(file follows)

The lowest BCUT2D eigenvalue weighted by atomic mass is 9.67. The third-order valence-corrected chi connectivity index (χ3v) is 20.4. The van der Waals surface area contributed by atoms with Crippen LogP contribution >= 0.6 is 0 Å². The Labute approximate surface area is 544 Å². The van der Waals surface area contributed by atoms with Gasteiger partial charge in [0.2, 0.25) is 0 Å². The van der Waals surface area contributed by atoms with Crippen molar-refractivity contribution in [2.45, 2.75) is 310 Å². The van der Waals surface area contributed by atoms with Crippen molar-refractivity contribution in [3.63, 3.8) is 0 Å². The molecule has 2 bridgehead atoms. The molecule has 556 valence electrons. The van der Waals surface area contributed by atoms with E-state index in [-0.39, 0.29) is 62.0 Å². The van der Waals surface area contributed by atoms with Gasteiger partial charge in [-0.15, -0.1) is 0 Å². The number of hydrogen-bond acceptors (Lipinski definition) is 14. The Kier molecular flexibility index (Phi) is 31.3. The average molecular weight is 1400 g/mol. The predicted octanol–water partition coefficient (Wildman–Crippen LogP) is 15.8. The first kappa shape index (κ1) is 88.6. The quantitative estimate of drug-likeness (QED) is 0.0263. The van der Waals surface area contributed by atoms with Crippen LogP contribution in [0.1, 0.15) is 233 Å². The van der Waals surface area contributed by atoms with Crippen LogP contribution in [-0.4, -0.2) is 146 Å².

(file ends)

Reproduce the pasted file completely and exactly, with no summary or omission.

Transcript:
The lowest BCUT2D eigenvalue weighted by atomic mass is 9.67. The third-order valence-corrected chi connectivity index (χ3v) is 20.4. The van der Waals surface area contributed by atoms with Crippen LogP contribution >= 0.6 is 0 Å². The Labute approximate surface area is 544 Å². The van der Waals surface area contributed by atoms with Gasteiger partial charge in [0.2, 0.25) is 0 Å². The van der Waals surface area contributed by atoms with Crippen molar-refractivity contribution in [2.45, 2.75) is 310 Å². The van der Waals surface area contributed by atoms with Crippen molar-refractivity contribution in [3.63, 3.8) is 0 Å². The molecule has 2 bridgehead atoms. The molecule has 556 valence electrons. The van der Waals surface area contributed by atoms with E-state index in [-0.39, 0.29) is 62.0 Å². The van der Waals surface area contributed by atoms with Gasteiger partial charge in [-0.15, -0.1) is 0 Å². The number of hydrogen-bond acceptors (Lipinski definition) is 14. The Kier molecular flexibility index (Phi) is 31.3. The average molecular weight is 1400 g/mol. The predicted octanol–water partition coefficient (Wildman–Crippen LogP) is 15.8. The first kappa shape index (κ1) is 88.6. The quantitative estimate of drug-likeness (QED) is 0.0263. The van der Waals surface area contributed by atoms with Crippen LogP contribution in [0.1, 0.15) is 233 Å². The van der Waals surface area contributed by atoms with Crippen LogP contribution in [-0.4, -0.2) is 146 Å².